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Comparing Mail and Wire Fraud
posted on 10/31/23

Mail fraud and wire fraud are two different crimes, with wire fraud encompassing a broad number of different acts. To get a better understanding of what constitutes mail fraud and wire fraud, our Chicago criminal defense attorneys at Glasgow & Olsson explain more below.

Mail Fraud

To be convicted of mail fraud, the U.S. mail must be used in furtherance of a criminal act. 18 U.S. Code § 1341 covers mail fraud, and the following elements must be satisfied in order to charge a person under the statute:

  • Devising a scheme to defraud.
  • Mailing a letter for the purpose of scheme execution.

Interestingly, it is not necessary for the mail to actually cross state lines to be covered under the statute. And, whether the mail is delivered by the United States Postal Service (USPS), a private mail carrier like FedEx, or even a commercial interstate mail carrier, the mail–again, not having to cross state lines–is still an interstate commerce instrument and therefore the aforementioned code applies.

Wire Fraud – 18 U.S. Code § 1343

Some may think that wire fraud only applies to the actual practice of wiring funds through banks, but this is not true. The term “wire,” under federal law, refers to any telecommunication process that could include messages on TV, radio, and through internet platforms.

Telecommunication is considered interstate commerce since it technically travels over airwaves. That includes emails, texts, and even social media posts and labels them as instruments of interstate commerce.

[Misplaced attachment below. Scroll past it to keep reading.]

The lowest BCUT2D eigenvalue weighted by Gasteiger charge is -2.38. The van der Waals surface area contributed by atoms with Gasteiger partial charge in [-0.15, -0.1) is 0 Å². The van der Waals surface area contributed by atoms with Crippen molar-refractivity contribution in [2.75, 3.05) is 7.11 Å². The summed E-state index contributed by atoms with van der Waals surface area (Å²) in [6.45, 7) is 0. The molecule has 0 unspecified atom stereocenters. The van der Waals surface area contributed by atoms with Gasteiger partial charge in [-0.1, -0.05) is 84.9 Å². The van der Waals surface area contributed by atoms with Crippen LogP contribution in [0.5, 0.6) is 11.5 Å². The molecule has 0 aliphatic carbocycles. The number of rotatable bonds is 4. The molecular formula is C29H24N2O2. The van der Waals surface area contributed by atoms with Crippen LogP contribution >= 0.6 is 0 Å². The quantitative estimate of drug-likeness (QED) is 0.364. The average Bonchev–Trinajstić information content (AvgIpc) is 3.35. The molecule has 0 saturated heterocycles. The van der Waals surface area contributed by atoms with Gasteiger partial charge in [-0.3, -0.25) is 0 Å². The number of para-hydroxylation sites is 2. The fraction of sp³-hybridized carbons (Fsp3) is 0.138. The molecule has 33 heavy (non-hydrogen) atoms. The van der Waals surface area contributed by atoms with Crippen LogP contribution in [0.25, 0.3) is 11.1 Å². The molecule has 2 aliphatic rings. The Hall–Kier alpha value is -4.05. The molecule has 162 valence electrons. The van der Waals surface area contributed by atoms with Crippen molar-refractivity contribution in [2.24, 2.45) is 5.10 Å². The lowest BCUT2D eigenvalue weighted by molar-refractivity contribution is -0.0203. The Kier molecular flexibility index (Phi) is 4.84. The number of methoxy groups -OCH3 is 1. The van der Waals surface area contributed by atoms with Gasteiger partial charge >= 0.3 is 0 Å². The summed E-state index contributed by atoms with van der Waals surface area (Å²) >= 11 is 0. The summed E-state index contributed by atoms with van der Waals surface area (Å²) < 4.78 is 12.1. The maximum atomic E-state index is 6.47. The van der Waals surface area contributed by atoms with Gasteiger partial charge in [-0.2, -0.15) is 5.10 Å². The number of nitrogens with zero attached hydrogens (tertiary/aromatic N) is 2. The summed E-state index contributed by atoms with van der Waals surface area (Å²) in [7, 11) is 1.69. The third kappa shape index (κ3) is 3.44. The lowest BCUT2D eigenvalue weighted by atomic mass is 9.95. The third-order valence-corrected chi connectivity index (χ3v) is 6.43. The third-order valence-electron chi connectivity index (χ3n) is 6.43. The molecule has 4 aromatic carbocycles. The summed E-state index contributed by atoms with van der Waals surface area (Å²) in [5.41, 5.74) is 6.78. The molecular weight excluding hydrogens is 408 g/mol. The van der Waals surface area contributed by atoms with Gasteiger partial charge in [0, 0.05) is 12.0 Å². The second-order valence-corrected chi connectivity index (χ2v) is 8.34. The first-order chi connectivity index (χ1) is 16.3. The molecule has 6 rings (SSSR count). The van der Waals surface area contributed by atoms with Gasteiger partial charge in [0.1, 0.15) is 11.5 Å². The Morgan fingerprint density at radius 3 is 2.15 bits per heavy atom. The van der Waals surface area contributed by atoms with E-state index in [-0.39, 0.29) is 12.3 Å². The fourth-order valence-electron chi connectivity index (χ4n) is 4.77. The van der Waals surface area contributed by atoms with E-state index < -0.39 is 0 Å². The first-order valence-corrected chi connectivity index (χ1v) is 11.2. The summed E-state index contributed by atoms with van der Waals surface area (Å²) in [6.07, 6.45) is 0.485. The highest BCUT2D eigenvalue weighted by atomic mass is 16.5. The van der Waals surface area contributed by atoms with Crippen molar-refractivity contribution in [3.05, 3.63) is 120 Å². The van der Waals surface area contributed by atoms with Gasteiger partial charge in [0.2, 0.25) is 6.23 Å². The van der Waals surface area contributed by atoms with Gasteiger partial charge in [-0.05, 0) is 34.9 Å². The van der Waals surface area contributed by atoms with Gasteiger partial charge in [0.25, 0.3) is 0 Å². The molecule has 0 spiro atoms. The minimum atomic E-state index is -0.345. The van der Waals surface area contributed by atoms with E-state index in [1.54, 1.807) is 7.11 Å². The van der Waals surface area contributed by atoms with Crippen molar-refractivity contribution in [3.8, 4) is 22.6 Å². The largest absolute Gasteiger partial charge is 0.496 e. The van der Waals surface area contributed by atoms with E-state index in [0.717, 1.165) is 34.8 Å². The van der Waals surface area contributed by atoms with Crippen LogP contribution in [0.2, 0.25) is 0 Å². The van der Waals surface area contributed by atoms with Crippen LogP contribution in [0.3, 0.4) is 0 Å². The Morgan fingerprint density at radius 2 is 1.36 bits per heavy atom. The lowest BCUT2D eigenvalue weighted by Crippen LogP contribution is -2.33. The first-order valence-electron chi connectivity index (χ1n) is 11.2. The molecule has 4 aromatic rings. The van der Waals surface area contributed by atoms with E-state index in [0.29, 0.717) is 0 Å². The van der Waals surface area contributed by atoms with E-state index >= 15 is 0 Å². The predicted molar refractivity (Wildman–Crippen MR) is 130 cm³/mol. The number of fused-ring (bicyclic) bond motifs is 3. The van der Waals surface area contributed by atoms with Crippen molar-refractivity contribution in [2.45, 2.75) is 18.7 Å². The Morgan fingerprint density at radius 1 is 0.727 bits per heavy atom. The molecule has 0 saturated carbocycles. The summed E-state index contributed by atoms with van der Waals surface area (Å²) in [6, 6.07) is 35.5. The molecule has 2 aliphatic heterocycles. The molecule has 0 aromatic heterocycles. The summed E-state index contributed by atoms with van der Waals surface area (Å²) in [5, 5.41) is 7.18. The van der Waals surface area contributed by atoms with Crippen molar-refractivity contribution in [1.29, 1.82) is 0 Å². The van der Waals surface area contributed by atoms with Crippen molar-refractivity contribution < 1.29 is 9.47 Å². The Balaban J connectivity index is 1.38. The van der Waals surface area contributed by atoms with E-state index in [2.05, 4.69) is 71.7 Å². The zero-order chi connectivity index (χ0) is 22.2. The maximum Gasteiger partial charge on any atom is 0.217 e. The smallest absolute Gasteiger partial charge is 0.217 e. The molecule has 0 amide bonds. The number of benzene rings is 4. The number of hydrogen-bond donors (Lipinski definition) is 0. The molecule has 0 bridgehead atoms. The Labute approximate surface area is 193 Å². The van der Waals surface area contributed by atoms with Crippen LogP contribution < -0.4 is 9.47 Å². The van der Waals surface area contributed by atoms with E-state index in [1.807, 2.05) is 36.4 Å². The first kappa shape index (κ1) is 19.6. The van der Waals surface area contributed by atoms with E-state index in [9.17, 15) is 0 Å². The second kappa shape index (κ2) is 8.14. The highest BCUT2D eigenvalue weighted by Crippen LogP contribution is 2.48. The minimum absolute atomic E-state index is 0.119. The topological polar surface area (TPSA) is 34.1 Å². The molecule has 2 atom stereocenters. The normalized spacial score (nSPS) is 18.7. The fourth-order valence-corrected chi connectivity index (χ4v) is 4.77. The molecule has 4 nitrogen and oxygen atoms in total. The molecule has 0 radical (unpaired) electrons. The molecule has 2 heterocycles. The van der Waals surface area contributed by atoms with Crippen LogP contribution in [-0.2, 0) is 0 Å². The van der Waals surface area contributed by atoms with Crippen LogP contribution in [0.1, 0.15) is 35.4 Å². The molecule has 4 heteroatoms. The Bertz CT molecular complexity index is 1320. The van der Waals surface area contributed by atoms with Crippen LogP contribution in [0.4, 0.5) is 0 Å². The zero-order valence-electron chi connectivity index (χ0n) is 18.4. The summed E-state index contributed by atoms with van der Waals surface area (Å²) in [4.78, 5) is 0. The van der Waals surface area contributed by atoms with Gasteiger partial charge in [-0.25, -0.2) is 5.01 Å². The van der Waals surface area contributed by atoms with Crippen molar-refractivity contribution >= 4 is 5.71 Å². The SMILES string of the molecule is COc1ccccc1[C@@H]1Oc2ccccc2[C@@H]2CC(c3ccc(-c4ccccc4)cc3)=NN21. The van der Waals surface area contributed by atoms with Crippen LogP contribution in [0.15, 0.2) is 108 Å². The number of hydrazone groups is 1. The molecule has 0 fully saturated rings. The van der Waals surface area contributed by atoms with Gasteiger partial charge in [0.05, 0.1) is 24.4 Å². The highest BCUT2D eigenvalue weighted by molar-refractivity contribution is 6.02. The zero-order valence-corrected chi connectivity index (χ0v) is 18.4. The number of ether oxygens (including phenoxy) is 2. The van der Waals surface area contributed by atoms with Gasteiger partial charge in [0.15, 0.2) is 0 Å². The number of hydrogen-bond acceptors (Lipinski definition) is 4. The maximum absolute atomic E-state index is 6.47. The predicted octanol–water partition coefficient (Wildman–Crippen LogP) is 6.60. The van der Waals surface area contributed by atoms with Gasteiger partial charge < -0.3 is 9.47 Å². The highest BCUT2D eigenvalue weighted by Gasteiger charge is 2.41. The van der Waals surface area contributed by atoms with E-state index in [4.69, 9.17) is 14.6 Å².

Wire fraud can include:

  • Making false statements.
  • Selling items under false pretenses.
  • Misrepresentation.
  • Tax fraud through the use of misrepresented tax forms.
  • Securities schemes.
  • Health care rackets.
  • Identity theft.
  • Online phishing schemes.
  • Fraud by telemarketing.

Working With Others

If there is an established agreement by at least two people to commit mail fraud or wire fraud, and there is also the intent to move forward with the crime, conspiracy to commit wire or mail fraud can result. This is true even if the individuals who agreed to engage in the unlawful acts never actually go through with them.

Illegal Actions Can Have Devastating Consequences

Sometimes, individuals attempt illegal activities just to see what might happen. A simple act like taking some spare parts at work and making a pair of sunglasses sometimes leads to a more complex enterprise. 

Employees may think that they are underpaid and are merely giving themselves a raise. Or, the idea of owning their own little business might be fulfilling. Employees might feel that they are “getting back” at an obstinate or difficult boss. Sometimes, a little illegal experiment just turns into something bigger.

Get Legal Help

If you have engaged in any criminal activity and are worried about the consequences, do not hesitate to seek qualified legal assistance. If you need representation for a criminal charge in Cook County, Glasgow & Olsson is uniquely qualified to help. When you need a Schaumberg criminal defense attorney, experience matters, contact Glasgow & Olsson today to learn how the firm’s experience can get you the results you deserve.